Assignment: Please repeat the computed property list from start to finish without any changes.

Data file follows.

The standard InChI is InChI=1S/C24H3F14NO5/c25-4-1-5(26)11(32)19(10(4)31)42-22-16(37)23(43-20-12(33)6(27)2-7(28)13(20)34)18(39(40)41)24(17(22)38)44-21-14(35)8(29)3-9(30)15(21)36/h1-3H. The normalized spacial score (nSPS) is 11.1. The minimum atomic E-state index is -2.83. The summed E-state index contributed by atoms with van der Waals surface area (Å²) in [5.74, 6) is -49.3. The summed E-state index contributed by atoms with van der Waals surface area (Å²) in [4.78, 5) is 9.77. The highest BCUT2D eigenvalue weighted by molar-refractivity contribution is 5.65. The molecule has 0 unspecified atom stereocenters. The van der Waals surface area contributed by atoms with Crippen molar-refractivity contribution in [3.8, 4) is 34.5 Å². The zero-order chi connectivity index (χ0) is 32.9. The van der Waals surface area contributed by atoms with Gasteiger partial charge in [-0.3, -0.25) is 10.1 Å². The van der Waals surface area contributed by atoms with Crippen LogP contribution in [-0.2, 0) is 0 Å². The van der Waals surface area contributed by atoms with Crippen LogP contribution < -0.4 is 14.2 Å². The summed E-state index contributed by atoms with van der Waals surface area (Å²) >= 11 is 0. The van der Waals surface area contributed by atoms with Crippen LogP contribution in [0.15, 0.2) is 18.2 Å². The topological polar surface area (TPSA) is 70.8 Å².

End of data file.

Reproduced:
The standard InChI is InChI=1S/C24H3F14NO5/c25-4-1-5(26)11(32)19(10(4)31)42-22-16(37)23(43-20-12(33)6(27)2-7(28)13(20)34)18(39(40)41)24(17(22)38)44-21-14(35)8(29)3-9(30)15(21)36/h1-3H. The normalized spacial score (nSPS) is 11.1. The minimum atomic E-state index is -2.83. The summed E-state index contributed by atoms with van der Waals surface area (Å²) in [5.74, 6) is -49.3. The summed E-state index contributed by atoms with van der Waals surface area (Å²) in [4.78, 5) is 9.77. The highest BCUT2D eigenvalue weighted by molar-refractivity contribution is 5.65. The molecule has 0 unspecified atom stereocenters. The van der Waals surface area contributed by atoms with Crippen molar-refractivity contribution in [3.8, 4) is 34.5 Å². The zero-order chi connectivity index (χ0) is 32.9. The van der Waals surface area contributed by atoms with Gasteiger partial charge in [-0.3, -0.25) is 10.1 Å². The van der Waals surface area contributed by atoms with Crippen LogP contribution in [-0.2, 0) is 0 Å². The van der Waals surface area contributed by atoms with Crippen LogP contribution < -0.4 is 14.2 Å². The summed E-state index contributed by atoms with van der Waals surface area (Å²) >= 11 is 0. The van der Waals surface area contributed by atoms with Crippen LogP contribution in [0.15, 0.2) is 18.2 Å². The topological polar surface area (TPSA) is 70.8 Å².